Spectroscopy: Definition and Types

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  • 0:01 Inside an Analytical Lab
  • 0:50 Electromagnetic Radiation
  • 2:30 The Spectrometer
  • 4:01 What Can Spectroscopy…
  • 7:26 Lesson Summary
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Lesson Transcript
Instructor: Nicola McDougal

Nicky has taught a variety of chemistry courses at college level. Nicky has a PhD in Physical Chemistry.

In this video lesson, we will introduce and discuss different spectroscopic techniques used by scientists in an analytical lab. We will understand the importance of these techniques and show how they can be employed in identification and analysis.

Inside an Analytical Lab

TV and filmmakers love chemical analysis. I am sure you instantly recognize the labs in shows like CSI, Bones and NCIS. These labs are filled with all sorts of instruments, and the scientists are painstakingly analyzing the information that comes out of them. Unlike TV, where just one piece of analysis coming from one instrument instantly solves the crime, in real life, scientists need many different types of chemical analysis. Each lab instrument provides a different piece of information to help solve the puzzle. In this lesson, we are going to learn about the important topic of spectroscopy, which is a scientific technique for analyzing the properties of material by measuring its interaction with light.

Electromagnetic Radiation

We are going to look at four techniques commonly used to help with structural analysis: ultraviolet-visible spectroscopy, infrared spectroscopy, nuclear magnetic resonance spectroscopy (NMR) and mass spectrometry. The first three are known as absorption spectroscopy, and we will deal with these first.

Spectroscopic techniques involve absorption of specific energies of light or, more accurately, electromagnetic radiation. Absorption, here, simply means that energy has been transferred from the radiation to the molecule. This energy change causes a transition or an excitation from a lower energy level to a higher energy level. Each absorption corresponds exactly in energy to a very specific excitation depending on the wavelength of the light. If we understand these excitations, then we can begin to figure out the structural features of that molecule.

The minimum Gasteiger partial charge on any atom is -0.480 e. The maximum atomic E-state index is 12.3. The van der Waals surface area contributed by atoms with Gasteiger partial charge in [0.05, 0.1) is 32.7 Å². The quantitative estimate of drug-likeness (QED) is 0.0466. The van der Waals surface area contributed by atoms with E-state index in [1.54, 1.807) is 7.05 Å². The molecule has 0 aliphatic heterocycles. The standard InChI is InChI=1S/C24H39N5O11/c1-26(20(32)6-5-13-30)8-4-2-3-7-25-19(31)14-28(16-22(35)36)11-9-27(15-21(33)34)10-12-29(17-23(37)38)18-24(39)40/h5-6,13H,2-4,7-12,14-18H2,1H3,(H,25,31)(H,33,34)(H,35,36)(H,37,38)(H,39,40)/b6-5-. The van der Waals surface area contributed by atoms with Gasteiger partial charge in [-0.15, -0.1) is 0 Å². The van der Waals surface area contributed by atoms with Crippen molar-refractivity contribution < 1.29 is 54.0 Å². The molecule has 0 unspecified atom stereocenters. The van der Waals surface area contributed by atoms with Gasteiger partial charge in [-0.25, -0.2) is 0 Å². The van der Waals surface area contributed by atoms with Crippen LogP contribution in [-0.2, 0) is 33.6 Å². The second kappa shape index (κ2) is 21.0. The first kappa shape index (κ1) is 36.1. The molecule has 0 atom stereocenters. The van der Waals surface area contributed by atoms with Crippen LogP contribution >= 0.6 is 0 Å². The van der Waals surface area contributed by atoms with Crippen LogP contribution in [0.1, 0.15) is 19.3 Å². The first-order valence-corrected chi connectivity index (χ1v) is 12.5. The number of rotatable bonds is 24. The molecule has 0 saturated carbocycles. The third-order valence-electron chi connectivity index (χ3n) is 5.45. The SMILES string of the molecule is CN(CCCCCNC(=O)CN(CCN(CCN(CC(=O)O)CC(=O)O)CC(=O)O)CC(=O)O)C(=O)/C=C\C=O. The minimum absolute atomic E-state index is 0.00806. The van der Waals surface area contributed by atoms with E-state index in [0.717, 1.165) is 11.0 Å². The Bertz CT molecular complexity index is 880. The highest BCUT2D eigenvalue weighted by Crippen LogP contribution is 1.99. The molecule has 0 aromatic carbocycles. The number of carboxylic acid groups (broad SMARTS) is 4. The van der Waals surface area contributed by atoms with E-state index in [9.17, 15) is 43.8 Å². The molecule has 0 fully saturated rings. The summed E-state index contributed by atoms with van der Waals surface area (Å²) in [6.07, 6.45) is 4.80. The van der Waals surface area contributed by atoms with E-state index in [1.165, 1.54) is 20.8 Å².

The electromagnetic spectrum
The electromagnetic spectrum

Here we have the electromagnetic spectrum. You can see the different types of radiation, from radio waves on the left at low energy all the way through to gamma rays on the right at very high energy. The radiation we are interested in here, is ultraviolet and visible, infrared and, finally, radio waves for NMR.

So how do we use electromagnetic waves to help us analyze material? Great question! Let's move on and see how data is acquired using a spectrometer.

The Spectrometer

We have just learned that spectroscopy involves the absorption of specific energies of electromagnetic radiation. All types of absorption spectrometers share common features. The radiation source depends on the type of radiation being used, and the sample holder will vary depending on the sample being analyzed. Using a series of lenses and photocells, the spectrometer compares the electromagnetic radiation shining on the sample to the radiation that just passes through. This provides us with the output. The output can either be a number or a spectrum.

Let's have a quick look at a typical infrared spectrum. All absorption spectra provide two kinds of information that help us identify the chemical structure of a mystery material. The absorption wavelength, or frequency, gives the energy associated with a particular excitation. This can be related to a specific part of a molecule. For example, this helps us identify functional groups. And the absorption intensity provides information on both the ease of transition and the concentration of the absorbing part of the molecule. Hopefully, you can see that this information is starting to give us a fingerprint of the molecules contained in a given material. Using the information from different techniques can help us solve the mystery.

What Can Spectroscopy Tell You?

The development of spectroscopic methods of analysis has provided scientists with a tool kit to help identify complex unknown molecules.

And one of the most important advantages of spectroscopy is that it is non-destructive. This means that, if you are working on a crime scene, you are not destroying the evidence in the process of analyzing it! This is a huge plus. A court judge would be not happy if you told her you had destroyed something vitally important. For this reason, spectroscopic techniques are used before more damaging types of analysis.

Okay, so let's briefly look at the sort of information the different techniques can help us with. Ultraviolet-visible spectroscopy is hugely versatile. UV-visible radiation transfers the right amount of energy to cause electron transitions from the ground state to the excited state. It is particularly useful in the analysis of colored materials, such us dyes and paints. In forensic analysis, it is often used to identify pigments in textiles.

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